At the same time, beyond the train and equip program, we’ve been working with the opposition in various ways for years now. And we’ve built up some greater knowledge, stronger relationships, an ability to identify who we can work with effectively and who we can’t. And I think there too we can start to show some results. At the end of the day, the critical thing is to use both the changing dynamics on the ground and an energized diplomacy to move toward a real transition that may take some time but that moves Assad out, keeps the institutions of the state together, demonstrates to Russia and even in some sense to Iran that many of their core interests can be preserved in the post-Assad Syria, and then allows everyone to focus on the common threat, which is extremism.
So this isn’t easy. It’s sure not simple and it will take some time to do, but I actually think there’s a greater dynamic now than there’s been at any time in the last few years to move in a more positive direction.
MODERATOR: Let me ask one more question then we’re going to open it up to all of you. So please be thinking of your questions.
Something that has been oddly sort of not a central topic today – and it wasn’t really in your speech either – and yet it’s very important is the endgame in Afghanistan. And I think there were many who were pleased that, in the wake of the Afghan elections and the formation of this new government that took some time to form, that the President was willing to be a bit flexible on the plans for the troop drawdown and the timelines and so forth to give the new government a more – a little more of a chance to get on its feet, to support the Afghan National Security Forces that are very much engaged in the fight and so forth. But as we near 2016, the original sort of deadline or timeline for drawing down is still hanging out there.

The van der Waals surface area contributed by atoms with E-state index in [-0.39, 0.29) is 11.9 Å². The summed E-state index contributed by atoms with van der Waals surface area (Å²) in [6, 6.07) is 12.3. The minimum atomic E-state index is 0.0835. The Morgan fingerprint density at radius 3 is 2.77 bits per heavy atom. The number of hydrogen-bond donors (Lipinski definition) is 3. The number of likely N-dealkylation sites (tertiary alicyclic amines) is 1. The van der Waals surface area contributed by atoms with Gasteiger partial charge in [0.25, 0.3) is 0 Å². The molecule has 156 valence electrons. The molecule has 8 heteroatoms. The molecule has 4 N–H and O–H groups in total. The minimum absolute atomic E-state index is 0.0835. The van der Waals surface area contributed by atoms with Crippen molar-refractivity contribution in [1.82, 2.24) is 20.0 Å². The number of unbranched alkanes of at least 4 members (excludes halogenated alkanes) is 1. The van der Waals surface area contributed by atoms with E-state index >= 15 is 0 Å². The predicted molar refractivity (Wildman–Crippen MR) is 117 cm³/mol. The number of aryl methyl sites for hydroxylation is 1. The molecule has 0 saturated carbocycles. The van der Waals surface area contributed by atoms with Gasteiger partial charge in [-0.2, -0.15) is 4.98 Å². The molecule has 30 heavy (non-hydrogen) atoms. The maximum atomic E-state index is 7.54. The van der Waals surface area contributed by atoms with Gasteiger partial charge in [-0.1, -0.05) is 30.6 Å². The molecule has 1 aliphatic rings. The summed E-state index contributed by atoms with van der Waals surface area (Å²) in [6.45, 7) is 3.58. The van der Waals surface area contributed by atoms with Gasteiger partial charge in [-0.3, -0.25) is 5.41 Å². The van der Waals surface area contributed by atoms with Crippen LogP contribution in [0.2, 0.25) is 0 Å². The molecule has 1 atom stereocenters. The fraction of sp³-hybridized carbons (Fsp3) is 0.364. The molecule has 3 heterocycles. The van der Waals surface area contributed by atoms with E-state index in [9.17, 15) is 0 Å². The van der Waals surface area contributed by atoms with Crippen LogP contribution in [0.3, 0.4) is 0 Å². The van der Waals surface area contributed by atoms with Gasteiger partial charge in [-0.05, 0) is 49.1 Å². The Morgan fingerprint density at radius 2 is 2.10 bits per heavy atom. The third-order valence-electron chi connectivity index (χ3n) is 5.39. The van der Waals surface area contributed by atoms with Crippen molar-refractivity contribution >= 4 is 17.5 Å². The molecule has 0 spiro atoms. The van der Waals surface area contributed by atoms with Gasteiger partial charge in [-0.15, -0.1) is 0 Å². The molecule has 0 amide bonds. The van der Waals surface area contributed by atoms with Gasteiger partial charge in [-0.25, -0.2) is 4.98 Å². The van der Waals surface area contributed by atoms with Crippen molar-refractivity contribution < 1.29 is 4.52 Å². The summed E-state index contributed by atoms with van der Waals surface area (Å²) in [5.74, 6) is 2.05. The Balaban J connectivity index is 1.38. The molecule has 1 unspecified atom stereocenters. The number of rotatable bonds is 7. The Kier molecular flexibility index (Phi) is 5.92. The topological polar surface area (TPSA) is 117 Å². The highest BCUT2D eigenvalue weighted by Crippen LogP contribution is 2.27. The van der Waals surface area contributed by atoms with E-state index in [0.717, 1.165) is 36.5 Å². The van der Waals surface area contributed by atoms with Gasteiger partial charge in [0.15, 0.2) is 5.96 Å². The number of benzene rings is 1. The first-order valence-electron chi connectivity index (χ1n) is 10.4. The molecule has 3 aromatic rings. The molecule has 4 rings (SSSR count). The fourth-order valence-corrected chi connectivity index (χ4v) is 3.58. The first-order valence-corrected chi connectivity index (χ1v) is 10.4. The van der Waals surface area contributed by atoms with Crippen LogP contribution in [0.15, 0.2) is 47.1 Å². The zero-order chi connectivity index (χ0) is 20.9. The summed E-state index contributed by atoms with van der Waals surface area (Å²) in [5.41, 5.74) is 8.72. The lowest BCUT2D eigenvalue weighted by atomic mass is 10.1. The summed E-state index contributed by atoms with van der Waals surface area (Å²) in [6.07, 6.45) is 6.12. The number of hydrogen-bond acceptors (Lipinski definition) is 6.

And I wondered, in the wake of kind of what’s happened in Iraq as we look at – if we take a forward looking perspective in the Afghan-Pakistan region to look at what – the threats as they are and what we’re going to need to protect our interests in the future, is there an openness, in your judgment, to think more about what should our posture be in Afghanistan and in the region looking forward – 2016 and beyond? Or is the sort of timeline to get to zero absolutely set in stone without being informed by what’s needed beyond 2016?
DEPUTY SECRETARY BLINKEN: Well, I guess I’d say two —
MODERATOR: I don’t want – I know you can’t make any announcements, but I’d love to know the thinking at this point.
DEPUTY SECRETARY BLINKEN: So I guess I’d say two things. First, in terms of the transition itself and the new government, as I mentioned, that would not have happened without us. And it would not have happened without the extraordinary personal engagement of the Secretary of State and the team that supports that effort. That was a great example of American leadership.